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Associated Press
In Hong Kong, available parking spaces like these in an apartment parking garage are like gold – rare and expensive.

Parking spaces soar in value

In Hong Kong, single spots can fetch $167,000

– Investors looking for new places to park their cash in Hong Kong are driving up prices for parking spaces, sparking fears of a bubble in the Asian financial center.

Prices for parking spots in Hong Kong are nearing historic highs, the side effect of government actions to cool the housing market amid worries of overheating after the latest round of monetary stimulus in the U.S. last month.

There are “a lot of speculators in the market, especially for car parks,” said Buggle Lau, senior analyst with Midland Realty. A bubble is “definitely forming.”

On a weekend in late November, a developer sold about 500 parking spots at a new suburban apartment complex at prices of up to $167,000 per space.

In a commercial building near the city’s financial district on Hong Kong Island, an investor has put 34 parking spaces on sale for $12.9 million, according to a report last month in the Ming Pao newspaper. A parking spot in the exclusive Repulse Bay neighborhood sold for $385,000, the paper also said, citing Land Registry data.

Last week, a single parking spot in a building in the popular Mid-Levels residential neighborhood was scheduled to be auctioned off with the opening bid at $87,000.

Secondhand parking spaces changed hands in the third quarter for an average of $82,000. That’s up 16.4 percent over the year before, according to research by property company Centaline. It’s also not far off the record $84,000 in the fourth quarter of 1997, shortly before the city’s property market collapsed.

Parking – and other real estate – in Hong Kong is expensive because both steep hills and past government policy to keep land supply tight means there is limited space to build on.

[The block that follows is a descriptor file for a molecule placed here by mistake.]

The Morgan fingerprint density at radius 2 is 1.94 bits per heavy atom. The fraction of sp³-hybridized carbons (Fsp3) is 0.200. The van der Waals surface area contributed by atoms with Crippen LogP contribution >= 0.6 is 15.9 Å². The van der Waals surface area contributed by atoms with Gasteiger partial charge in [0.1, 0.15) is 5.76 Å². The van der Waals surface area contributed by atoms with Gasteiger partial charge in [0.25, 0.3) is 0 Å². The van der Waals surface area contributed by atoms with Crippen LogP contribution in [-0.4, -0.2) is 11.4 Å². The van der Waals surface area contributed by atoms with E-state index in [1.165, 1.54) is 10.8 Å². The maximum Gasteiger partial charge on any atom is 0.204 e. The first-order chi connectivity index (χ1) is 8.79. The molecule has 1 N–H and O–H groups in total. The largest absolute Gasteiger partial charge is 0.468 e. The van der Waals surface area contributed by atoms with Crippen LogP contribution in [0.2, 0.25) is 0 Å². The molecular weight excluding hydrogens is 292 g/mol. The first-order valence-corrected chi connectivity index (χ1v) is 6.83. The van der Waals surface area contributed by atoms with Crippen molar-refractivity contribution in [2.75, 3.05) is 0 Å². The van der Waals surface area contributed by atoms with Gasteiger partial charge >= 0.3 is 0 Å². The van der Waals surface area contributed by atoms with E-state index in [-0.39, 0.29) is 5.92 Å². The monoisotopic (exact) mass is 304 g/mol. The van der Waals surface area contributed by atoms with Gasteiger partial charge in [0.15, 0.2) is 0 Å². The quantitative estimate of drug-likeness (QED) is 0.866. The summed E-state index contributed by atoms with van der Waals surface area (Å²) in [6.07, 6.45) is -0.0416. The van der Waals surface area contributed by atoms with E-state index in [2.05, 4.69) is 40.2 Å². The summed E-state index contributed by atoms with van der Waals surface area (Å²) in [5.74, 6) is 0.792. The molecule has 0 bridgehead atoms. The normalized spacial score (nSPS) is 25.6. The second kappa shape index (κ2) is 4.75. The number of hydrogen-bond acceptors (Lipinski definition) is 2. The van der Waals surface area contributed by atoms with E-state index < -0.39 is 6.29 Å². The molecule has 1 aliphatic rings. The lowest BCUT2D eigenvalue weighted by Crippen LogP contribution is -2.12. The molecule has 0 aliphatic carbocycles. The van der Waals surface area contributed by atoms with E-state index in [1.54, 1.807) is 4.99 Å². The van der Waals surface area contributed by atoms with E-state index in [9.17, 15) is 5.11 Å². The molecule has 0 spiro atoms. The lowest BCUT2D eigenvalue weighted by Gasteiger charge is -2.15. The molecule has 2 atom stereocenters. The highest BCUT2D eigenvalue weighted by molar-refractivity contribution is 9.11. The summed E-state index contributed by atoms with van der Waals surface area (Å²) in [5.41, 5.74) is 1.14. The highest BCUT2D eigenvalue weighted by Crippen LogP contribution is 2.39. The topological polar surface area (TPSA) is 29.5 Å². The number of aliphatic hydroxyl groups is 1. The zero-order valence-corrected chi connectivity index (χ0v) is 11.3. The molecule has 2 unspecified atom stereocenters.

Car ownership levels are relatively low, but so are the number of parking spaces. The city has 443,442 private cars and 479,000 private parking spaces, according to government data.

Parking prices are now rivaling housing prices. A three-bedroom, 1,030-square-foot apartment at the new Festival City development in Tai Wai district, where the 500 parking spots went on sale, was sold last month for $1.02 million, or $997 per square foot. Based on a typical size of 150 square feet, the $167,000 parking spot would cost $1,113 per square foot.

The rising prices are a side effect of recent measures to cool Hong Kong’s housing prices, which have doubled since the end of 2009 and are among the highest in the world.

Hong Kong’s government has taken three steps since the summer aimed at cooling the market, including speeding up the release of more affordable housing and tightening mortgage requirements. The latest measures announced in October include a new tax on foreigners and higher stamp duty on investors flipping properties.

They come in response to efforts by U.S. policymakers to stimulate the American economy by keeping interest rates low. Hong Kong leaders are worried that investors turned off by unattractive U.S. interest rates will pour their money into the southern Chinese city, pushing asset prices higher as investors chase profits in the property market.

The latest curbs don’t cover nonresidential properties such as parking spots, so investors have been piling in as they look for higher returns.